Sure, I’ll grant that I’m sitting at a table covered in painted plastic terrain pieces. I’ll allow the assumption that all I’m doing is playing a luck-based version of chess. A person who sees only these things does not see the story I am creating with every die roll and with the help of my opponent. My miniatures were painted not too long ago, but the Blood Angels are a venerated Chapter that has been in existence since the 31st millennium. I wage war not upon tabletops with good friends but on distant scattered hell-worlds against horrors that would break the minds of less well-versed humans. The Great Age of Humanity has come and gone three times before the battle on my dining-room table, and I fight in the name of the mighty God-Emperor that only just succeeded in uniting humanity once more before his betrayal by his favorite son among the Primarchs, the Warmaster Horus. I insert myself and allow myself to fall into the grand universe of Warhammer 40,000 like a quarter into a gumball machine. Through my battles and campaigns, I forge new legends and lore against the backdrop provided the backdrop of a cold and uncaring universe in which the only hope for humanity is to abandon the compassion and mercy that makes it humane.

Am I playing 40K (as it is often affectionately known by the fan base) for the tactical struggle? Oh, most certainly. It is engaging to work within the rules that are constructed. At the end of the day, it is an honor to test myself and my good fortune against that of a worthy opponent. I love the feel of a good roll in combat, knowing that my squads’ bolter fire has struck true. I love the suspense of an assault phase during my turn and the triumph of pinning down an enemy squad with well-directed sniper fire. There is a thrill to the process, almost as though my war-spirit was being tested in the same fiery baptism that my miniature battle-brothers go through.

However…I could just be playing chess, or the Star Wars miniature battle game.

I play 40K because the story really hits me. The grim darkness of the 41st millennium is a setting in which humans cannot afford to give or take any respite. Travel through the Warp from planet to planet runs the risk of being devoured in transit by otherworldly daemons too powerful for the human mind to comprehend. It is a unique tactical experience, but it is a purely unique experience in storytelling. It is a meeting and melding of LotR, Star Wars, and the compiled world of Lovecraft, with the finest aspects of each. Each victory comes through a moral fog, because the morality isn’t white/black, gray/black, or even simply gray. Each race is unabashedly disturbing in some aspects, from the dogmatic zealotry of the Space Marines and Ordos Hereticus to the frenzied debauchery of the Dark Eldar and Chaos to the planet-rapes of the Tyranid hive-mind. The depth there to be probed is staggering, and one can only truly appreciate the game through the story. This is why I play 40K instead of chess, when given a choice.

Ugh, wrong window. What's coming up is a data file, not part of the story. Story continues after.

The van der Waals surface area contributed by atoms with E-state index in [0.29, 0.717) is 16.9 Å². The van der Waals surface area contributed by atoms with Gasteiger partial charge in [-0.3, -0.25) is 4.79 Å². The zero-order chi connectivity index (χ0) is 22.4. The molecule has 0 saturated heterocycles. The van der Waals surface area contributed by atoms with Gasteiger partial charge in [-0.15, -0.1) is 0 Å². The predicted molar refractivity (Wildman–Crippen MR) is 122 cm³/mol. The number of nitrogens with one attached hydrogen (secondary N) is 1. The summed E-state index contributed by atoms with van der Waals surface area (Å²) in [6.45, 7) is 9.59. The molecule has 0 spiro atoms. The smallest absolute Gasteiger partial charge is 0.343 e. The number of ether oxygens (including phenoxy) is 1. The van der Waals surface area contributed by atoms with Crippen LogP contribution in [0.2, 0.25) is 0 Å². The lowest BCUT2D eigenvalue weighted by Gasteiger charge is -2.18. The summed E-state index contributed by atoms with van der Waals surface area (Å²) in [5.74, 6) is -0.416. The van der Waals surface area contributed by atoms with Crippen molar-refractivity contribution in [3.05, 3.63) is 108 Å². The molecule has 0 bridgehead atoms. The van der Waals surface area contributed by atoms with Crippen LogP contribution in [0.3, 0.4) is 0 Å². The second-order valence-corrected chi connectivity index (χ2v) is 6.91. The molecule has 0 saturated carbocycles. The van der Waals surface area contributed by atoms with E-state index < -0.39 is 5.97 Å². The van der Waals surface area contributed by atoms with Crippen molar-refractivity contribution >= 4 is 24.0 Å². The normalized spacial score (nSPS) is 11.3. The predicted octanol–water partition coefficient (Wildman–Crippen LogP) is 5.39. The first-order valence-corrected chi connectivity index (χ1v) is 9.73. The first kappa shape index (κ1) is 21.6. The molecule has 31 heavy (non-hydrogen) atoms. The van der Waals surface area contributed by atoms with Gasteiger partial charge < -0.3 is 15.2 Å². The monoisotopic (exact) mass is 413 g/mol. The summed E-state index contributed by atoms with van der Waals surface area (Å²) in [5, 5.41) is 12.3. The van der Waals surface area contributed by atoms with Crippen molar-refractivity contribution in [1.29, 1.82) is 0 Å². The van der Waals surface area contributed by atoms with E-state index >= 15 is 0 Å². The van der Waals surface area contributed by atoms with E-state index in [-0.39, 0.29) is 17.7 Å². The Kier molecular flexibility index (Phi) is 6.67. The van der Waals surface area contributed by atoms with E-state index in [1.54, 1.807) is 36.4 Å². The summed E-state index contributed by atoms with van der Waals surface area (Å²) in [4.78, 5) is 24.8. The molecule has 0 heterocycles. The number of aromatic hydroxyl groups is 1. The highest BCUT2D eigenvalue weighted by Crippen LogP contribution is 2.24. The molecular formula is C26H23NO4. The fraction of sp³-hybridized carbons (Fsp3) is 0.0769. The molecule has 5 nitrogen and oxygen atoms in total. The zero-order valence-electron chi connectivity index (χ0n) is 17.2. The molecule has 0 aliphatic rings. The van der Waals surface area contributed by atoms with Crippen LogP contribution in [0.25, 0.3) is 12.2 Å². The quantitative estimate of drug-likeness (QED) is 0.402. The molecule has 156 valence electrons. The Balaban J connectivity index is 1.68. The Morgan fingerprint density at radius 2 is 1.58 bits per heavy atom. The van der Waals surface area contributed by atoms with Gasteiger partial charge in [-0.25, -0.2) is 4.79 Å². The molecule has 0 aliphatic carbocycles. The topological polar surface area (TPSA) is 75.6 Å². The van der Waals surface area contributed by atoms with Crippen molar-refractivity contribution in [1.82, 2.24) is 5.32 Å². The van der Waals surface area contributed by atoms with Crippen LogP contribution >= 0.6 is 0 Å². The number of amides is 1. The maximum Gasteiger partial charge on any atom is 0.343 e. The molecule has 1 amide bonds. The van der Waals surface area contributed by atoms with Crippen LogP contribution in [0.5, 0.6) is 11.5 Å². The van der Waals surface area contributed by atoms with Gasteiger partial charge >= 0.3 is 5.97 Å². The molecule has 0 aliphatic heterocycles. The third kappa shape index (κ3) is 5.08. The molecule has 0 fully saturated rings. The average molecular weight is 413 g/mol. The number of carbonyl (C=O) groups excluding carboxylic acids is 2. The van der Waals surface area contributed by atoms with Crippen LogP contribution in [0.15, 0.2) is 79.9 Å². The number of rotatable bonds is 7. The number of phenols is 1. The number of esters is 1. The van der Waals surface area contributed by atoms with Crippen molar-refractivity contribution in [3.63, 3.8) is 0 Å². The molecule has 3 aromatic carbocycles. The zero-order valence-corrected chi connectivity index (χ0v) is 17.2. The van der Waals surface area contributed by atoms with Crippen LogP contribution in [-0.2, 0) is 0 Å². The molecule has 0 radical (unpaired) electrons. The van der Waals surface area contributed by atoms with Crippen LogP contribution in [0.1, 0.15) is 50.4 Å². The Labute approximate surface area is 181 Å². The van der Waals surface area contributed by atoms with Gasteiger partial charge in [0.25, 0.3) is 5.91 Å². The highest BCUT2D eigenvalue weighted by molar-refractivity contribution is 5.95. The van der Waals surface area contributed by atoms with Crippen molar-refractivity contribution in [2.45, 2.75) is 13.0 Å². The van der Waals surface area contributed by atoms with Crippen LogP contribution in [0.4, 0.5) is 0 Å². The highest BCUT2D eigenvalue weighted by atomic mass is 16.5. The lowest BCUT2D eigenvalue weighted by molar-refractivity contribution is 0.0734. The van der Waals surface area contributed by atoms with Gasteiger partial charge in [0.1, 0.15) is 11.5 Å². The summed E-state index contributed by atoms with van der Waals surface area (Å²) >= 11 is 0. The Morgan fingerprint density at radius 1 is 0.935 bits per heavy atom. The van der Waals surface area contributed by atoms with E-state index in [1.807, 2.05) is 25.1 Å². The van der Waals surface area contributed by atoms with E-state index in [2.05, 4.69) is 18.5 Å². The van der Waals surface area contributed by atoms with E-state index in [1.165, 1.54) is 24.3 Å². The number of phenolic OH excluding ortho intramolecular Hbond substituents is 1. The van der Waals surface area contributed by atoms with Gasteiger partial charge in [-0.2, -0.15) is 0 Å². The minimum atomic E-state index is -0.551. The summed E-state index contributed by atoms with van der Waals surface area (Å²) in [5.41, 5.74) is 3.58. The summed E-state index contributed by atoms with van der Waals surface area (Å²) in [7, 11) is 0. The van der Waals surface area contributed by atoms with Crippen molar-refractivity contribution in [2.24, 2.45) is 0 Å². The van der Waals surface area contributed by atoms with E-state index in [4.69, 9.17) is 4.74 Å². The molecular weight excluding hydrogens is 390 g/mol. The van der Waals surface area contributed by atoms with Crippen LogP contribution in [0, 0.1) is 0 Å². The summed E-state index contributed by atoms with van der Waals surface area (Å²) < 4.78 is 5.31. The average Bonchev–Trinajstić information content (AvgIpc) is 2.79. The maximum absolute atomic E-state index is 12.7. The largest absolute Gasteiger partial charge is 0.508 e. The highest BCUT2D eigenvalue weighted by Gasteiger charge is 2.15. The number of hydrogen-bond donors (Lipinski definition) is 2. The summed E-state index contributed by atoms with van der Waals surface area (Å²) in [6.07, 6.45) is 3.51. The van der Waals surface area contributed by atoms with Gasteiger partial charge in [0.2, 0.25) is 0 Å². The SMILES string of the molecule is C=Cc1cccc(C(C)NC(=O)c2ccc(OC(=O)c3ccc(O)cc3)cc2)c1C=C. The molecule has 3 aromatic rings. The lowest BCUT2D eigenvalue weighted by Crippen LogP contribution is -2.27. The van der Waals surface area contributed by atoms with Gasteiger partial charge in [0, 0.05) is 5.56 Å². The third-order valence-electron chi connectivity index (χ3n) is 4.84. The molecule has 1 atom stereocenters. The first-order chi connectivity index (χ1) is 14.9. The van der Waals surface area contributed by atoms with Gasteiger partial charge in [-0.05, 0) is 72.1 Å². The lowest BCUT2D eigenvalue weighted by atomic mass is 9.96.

Why do I play 40K instead of the Star Wars miniature tabletop battle game?

I play 40K because a .75-caliber explosive shell punching into your chest and detonating within you will clear up that nasty little case of Midi-Chlorians in a hurry. The Force is a sign of the Taint of Chaos, after all.

Bored of the Board?

One vivid memory I have of my childhood is spending countless hours playing Star Fox 64 or Super Mario 64 on my Nintendo 64 game console, which was the first console I ever owned. That’s not to say I was a video game fanatic, however. Often times when I would invite friends over, I would suggest a game of checkers or chess, though I would often be met with the same answer of, “No, let’s play Nintendo; chess (or checkers) is boring!”

Oh how crestfallen my grade-school self would be! After spending so much time practicing against my dad on board games to try and get “good” at them (whatever that term means for a young kid), rarely would I get the chance to match my wits against my friends’ in those arenas. Looking back with the knowledge I have now, the obvious reason of video games being the hip, new thing still resounds. However, I now also see the difference in the mechanics of both styles of games, and therefore why the video games were so appealing: The idea of a progressive story line rather than just thinking of how to manipulate, work around, or work against rules was a huge pull on young kids who are in a prime age for absorbing all sorts of new stories in fantastical realms.

All games have rules, regardless of the impact the rules have on the game. In some games, like chess, the rules are just as important to defeat as your opponent is in that your skill at navigating through or around the rules usually dictates your success. However with the more progressive (games based more on an evolutionary track of skills, story, or both) orientation, the rules may just be guidelines rather than direct opposition. For instance, in Final Fantasy games, there is no ability to jump, a seemingly effortless action compared to everything else going on. With this “rule” of no jumping, the player is limited in his or her movement. However, rarely deters someone who wants to play the game; the advancement in the game overcomes the restrictions set by the rules. In comparison, if a player is upset with the sole option of diagonal movement in checkers, he or she is much more likely to quit playing due to the larger role of the rules in the game’s core conflict.

I am a video game fan, and have been since my Nintendo 64. However, I will also always enjoy a good game of checkers or chess. To those people who think board games are boring due to their lesser depth or progression, I would simply tell them to rethink how you they view the rules. They are not just a constraint, but a challenge, obstacle, even an opponent. They are called “games” rather than “chores” or “puzzles” for a reason; they have conflict, they have invested interest from those playing, and losing is not any more fun or acceptable in their mediums. The next time anyone uses the term “gamer,” rethink – is the term really being used all inclusively?